In her long-running legal battle with a wedding planner, singer Beyoncé Knowles has claimed her daughter Blue Ivy is a “cultural icon” and that the name should be trademarked.
The claim is not unusual since celebrities have long sought legal protection for names—indeed Beyoncé herself has registered trademarks for her first name and nicknames like “Yonce” and “Beyhive,” while her husband (and Blue Ivy’s dad) owns the marks “Shawn Carter” and “Jay-Z.”
What is more remarkable is that the famous parents conceded they didn’t intend to make a business out of “Blue Ivy” in the first place. Namely, daddy Jay-Z told Vanity Fair in 2013 that they only sought the trademark to keep others from using the phrase.
In recent months, other celebrities have been caught in the same contradiction—applying for a trademark, but then claiming they didn’t really want to use it after all.
This was the case with Patriots quarterback Tom Brady, who filed to register the moniker “Tom Terrific” to the outrage of New York baseball fans for whom the name is forever associated with Hall of Fame pitcher Tom Seaver. In response to the blowback, Brady declared he didn’t actually like the nickname and only sought a trademark to stop people using it around New England. (The issue is now moot since the Trademark Office rejected Brady’s application in August).
And then there’s the case of Lebron James and “Taco Tuesday.” This month the basketball star received a rejection in his bid to trademark the term, only to have his spokesman claim this was the plan all along. Rather than an embarrassing overreach, the James camp tried to frame the episode as an act of altruism—ensuring anyone can use the phrase “Taco Tuesday” without fear.
All of this points to an issue of celebrities using the trademark law in a way it wasn’t intended to be deployed.
“Trademark law is designed to protect the first user in commerce in a particular industry, not to control consumers’ speech or allow people to warehouse a term or phrase to keep other businesses from using it,” says Alexandra Roberts, an intellectual property professor at the University of New Hampshire.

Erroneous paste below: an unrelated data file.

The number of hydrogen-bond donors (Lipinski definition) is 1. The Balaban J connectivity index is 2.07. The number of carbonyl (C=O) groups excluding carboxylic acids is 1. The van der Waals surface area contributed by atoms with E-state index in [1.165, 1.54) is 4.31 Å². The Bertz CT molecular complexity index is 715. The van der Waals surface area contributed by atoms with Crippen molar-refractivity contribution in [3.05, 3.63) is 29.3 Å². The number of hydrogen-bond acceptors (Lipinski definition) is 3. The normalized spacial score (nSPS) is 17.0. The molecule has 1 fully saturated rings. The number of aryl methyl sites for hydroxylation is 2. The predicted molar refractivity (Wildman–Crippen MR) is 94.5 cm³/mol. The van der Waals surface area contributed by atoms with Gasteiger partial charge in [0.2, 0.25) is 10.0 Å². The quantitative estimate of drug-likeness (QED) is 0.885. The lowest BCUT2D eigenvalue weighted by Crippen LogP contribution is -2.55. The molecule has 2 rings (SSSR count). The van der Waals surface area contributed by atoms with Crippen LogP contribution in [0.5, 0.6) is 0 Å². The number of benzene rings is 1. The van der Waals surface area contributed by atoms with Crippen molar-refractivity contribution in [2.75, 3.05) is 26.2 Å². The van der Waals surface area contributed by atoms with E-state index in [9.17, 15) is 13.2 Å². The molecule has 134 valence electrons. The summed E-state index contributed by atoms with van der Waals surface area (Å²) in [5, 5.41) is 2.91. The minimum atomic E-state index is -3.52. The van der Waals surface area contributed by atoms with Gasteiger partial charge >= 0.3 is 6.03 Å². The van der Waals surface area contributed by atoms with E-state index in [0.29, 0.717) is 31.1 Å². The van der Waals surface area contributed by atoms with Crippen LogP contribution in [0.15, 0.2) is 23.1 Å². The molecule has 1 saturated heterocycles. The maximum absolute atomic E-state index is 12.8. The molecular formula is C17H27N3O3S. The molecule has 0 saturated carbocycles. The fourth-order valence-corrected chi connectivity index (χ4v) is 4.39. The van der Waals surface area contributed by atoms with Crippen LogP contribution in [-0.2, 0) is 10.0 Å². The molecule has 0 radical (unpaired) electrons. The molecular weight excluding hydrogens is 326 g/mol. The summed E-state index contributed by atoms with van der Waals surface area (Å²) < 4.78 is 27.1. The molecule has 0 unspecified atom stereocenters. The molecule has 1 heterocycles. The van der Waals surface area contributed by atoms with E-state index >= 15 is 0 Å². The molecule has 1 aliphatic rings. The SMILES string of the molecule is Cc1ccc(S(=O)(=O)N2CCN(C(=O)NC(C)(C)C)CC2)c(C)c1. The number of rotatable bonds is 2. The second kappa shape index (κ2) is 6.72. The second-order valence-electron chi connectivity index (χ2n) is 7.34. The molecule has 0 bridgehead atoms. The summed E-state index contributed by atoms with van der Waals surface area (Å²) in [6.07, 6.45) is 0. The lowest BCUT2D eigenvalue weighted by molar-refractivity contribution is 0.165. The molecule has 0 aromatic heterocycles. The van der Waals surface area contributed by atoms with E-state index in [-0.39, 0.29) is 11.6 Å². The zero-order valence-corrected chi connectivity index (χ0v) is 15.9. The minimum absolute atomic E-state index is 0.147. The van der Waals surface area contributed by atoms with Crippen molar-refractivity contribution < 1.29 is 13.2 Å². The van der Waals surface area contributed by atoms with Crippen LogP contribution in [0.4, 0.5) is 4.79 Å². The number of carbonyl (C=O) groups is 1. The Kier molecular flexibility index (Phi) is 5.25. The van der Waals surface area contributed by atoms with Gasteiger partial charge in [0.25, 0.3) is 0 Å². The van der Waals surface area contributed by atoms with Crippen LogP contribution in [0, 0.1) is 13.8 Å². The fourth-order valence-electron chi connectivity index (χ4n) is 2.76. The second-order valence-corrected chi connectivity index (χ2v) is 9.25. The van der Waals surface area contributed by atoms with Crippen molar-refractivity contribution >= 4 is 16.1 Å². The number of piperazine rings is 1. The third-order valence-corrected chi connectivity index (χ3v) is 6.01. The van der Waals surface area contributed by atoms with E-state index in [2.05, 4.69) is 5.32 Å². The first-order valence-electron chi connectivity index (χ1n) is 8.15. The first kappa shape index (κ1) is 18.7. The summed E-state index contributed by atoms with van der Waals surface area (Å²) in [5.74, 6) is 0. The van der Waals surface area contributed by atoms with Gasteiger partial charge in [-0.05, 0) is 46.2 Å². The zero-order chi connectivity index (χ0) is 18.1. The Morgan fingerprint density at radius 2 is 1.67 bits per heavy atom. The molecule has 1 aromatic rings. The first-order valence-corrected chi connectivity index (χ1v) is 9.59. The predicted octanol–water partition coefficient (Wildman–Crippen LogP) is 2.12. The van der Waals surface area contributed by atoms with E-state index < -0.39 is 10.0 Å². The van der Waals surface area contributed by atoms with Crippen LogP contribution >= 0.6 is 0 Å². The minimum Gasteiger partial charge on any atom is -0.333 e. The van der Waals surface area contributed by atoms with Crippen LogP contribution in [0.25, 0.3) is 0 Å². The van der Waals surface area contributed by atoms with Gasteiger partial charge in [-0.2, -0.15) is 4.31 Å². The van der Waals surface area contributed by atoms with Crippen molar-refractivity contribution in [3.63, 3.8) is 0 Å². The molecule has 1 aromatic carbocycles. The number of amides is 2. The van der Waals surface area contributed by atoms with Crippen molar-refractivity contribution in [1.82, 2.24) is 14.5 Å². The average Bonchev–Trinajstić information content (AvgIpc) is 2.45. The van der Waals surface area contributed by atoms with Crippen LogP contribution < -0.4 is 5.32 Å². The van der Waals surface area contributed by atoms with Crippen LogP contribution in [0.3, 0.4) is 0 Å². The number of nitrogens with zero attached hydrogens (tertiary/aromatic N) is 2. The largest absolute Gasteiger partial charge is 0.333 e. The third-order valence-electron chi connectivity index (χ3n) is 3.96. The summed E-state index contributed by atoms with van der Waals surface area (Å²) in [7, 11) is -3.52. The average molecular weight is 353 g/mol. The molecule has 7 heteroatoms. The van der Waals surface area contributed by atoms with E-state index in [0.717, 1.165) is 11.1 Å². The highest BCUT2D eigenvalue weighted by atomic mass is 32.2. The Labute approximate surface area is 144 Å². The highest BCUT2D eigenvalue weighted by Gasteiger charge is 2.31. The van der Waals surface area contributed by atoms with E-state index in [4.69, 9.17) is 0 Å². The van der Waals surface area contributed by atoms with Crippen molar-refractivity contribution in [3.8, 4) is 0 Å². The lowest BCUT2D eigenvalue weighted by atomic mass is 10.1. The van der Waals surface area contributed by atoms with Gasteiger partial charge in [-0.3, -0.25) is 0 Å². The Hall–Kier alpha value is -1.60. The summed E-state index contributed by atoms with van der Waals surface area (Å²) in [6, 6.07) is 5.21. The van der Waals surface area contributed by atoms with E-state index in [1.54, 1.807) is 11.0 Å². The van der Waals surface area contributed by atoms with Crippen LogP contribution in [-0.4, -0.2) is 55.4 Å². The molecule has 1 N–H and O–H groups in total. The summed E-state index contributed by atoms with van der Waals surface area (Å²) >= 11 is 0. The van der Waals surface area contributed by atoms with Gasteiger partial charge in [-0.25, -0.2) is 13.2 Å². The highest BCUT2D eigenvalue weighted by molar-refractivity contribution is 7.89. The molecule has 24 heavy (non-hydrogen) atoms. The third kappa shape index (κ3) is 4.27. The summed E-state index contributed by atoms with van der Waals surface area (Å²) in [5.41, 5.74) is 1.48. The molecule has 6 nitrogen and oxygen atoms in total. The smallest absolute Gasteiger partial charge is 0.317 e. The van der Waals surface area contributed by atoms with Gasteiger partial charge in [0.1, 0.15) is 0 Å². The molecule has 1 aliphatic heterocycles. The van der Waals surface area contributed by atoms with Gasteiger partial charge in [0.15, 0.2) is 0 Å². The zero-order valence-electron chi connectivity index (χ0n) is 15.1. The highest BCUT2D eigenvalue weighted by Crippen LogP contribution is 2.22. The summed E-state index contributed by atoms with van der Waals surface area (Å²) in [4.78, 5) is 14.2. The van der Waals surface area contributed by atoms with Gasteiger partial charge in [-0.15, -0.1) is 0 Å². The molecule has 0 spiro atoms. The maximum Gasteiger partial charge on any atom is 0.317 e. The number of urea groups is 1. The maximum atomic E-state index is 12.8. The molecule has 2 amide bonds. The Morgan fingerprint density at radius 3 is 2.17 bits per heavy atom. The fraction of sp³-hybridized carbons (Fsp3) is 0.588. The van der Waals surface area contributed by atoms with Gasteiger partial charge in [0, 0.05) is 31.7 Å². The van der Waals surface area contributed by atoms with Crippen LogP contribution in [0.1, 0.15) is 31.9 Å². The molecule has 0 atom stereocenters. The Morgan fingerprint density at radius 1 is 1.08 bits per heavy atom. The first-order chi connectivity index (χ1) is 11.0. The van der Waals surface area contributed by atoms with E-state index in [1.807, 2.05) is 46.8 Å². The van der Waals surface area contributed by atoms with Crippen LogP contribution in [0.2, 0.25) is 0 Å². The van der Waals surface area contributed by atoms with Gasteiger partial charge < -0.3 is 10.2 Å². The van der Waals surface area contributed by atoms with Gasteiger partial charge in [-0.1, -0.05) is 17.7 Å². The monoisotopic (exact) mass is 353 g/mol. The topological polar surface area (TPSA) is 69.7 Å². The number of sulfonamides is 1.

Roberts added that she hopes the United States Patent and Trademark Office will be wary of allowing celebrities to bend the rules by getting trademarks they don’t intend to use, which may encourage other businesses to follow suit.
As for little Blue Ivy, now seven years old, her parents are likely to win the trademark battle that has been going on since her birth. According to Roberts, the Trademark Office should prevail since none of the Blue Ivy businesses her parents have described—beauty products, baby items and so on—appear to overlap with wedding or event planning. She adds this is especially the case since the actual trademark application is now for “Blue Ivy Carter” rather than just “Blue Ivy.”
In any case, celebrities concerned about people cashing in on their fame—or their kids’ fame—without permission have another legal tool, called right of publicity, to prevent unauthorized use of their name and image. That’s what the rapper 50 Cent aka Curtis Jackson did when Taco Bell ran a marketing campaign asking him to change his name to 79 Cent to promote its value menu. The legal battle ended with the fast food entering a settlement over the rapper’s accusation it exploited his name without permission.
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